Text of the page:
Six impossibly intelligent children from all over the world with dangerous psychic powers hide in a church in England after the military tries to experiment on them. Besieged, they warn the military to back off before carnage ensues.
Scientists discovers that six children from six different places in the world each have superhuman intelligence to such extent that they've even developed psychic powers. The children are flown to London to be studied, but they each escape their embassy and barricade themselves in a church which the military besieges. Is there a way to resolve this stand off peacefully, and if not, what then?Written by
The inexplicable appearance of a group of children, advanced 1 million years beyond Mankind's genetic development, causes fear among the governments of the world. When the authorities try to contain them, the children respond with deadly telepathic force.
This is a rare instance of a sequel being better than the original. The 1960 adaptation of John Wyndham's Midwich Cuckoos, filmed as Village Of The Damned, was a highly memorable and influential movie in its own right. However, it was also a product of post-war British film making complete with cozy, somewhat gentrified attitudes to class, sex and an illusory rural idyll. This was exemplified by George Sanders' typically suave performance as the smoking-jacket clad, martini sipping hero. Children Of The Damned is a much tougher affair. This time the action takes place in the dark, grim, urban backstreets of early sixties London - not so much swinging as downright gothic.
Rather than the aliens invaders of the first film, the children here are a human super-species, socially and intellectually incompatible with the rest of humanity. They don't seem to mean any harm, but their eerily cold and quiet presence provokes the authorities into a fearful contemplation of what they might do. John Briley's adult and intelligent script takes an insightful look at how our inherently insecure systems of authority might hunt and destroy that which merely suggests a challenge to their control.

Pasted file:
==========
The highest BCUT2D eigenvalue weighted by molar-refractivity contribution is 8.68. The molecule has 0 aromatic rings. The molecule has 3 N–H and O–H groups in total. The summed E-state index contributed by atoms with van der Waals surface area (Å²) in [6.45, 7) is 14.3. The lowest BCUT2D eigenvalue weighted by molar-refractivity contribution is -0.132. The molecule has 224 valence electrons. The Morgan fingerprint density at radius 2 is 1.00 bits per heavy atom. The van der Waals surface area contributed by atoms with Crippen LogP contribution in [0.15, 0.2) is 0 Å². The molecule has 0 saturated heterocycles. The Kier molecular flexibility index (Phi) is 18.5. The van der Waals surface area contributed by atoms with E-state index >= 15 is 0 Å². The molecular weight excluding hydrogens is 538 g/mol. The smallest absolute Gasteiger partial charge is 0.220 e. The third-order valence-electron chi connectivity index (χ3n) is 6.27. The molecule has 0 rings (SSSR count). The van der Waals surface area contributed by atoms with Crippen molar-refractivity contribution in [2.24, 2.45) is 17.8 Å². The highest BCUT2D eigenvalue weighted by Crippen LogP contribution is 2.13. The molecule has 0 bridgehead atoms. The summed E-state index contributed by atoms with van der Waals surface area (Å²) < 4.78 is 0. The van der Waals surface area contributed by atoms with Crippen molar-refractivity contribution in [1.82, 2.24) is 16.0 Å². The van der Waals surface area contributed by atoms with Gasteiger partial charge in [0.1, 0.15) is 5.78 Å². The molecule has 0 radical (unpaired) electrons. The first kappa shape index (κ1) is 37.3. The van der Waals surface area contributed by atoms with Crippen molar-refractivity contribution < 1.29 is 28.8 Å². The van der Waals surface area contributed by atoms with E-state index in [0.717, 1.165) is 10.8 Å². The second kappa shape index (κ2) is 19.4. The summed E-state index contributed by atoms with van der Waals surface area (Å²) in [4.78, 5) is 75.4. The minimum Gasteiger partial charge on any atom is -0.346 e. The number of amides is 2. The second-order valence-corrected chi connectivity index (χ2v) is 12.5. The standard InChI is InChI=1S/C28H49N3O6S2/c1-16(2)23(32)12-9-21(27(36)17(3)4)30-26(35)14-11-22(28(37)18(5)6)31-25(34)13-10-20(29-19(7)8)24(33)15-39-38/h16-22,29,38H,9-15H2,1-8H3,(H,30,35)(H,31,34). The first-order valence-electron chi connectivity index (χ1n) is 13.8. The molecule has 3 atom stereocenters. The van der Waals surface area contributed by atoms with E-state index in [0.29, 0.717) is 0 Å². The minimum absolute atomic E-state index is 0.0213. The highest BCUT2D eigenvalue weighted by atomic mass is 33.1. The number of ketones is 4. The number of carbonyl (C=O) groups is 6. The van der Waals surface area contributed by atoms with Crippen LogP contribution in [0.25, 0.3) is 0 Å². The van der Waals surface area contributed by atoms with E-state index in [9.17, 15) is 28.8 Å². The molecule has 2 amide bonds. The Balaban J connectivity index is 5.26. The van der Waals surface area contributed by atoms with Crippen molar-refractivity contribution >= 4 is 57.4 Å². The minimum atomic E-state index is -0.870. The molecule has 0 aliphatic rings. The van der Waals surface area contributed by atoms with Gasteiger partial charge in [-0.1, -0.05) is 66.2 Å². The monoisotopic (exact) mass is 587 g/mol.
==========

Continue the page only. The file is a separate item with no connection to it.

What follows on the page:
The cast is excellent. Ian Hendry and Alan Badel as the two conscientious scientists trying to fathom the children's secret, are terrific. They bounce Briley's sometimes caustically witty lines between them with a delightful, naturalistic touch. The rest of the cast play it for keeps too, imparting a sense of urgency and, as with Alfred Burke's government man, icy menace.
The children themselves are surprisingly well played. No brattish over-acting here. Instead, the group of young, multi-racial actors exude a perfect sense of other-worldly calm, and, when necessary, chilling ruthlessness.
The film's technical credits are excellent. Cinematographer Davis Boulton's vivid black and white images ensure that Children of the Damned is one of the best photographed British films of the era. The special effects are simple (glowing eyes) but startlingly effective. The late, great Ron Goodwin was a composer best known for comedies and war films, but here he provided a subtler kind of score which suggests both the child-like and the ethereal. It was one of his best.
The main plaudits must go to director Anton M. Leader. His handling of actors, the imaginative staging and his pictorial compositions, particularly towards the climax, are outstanding. For example, the scene depicting a group of gunmen trying, somewhat disastrously, to capture (or kill) the children in a derelict church is a tour de force of tension and horror. Yes, horror. This movie may have children in it, but it isn't a children's film.
In all, this is much more than a quick cash-in sequel. It deserves credit for making an early stab at confronting the ethics of genetics, and for being, along with the Quatermass movies, that rare thing; a thought provoking, grown-up science fiction film.
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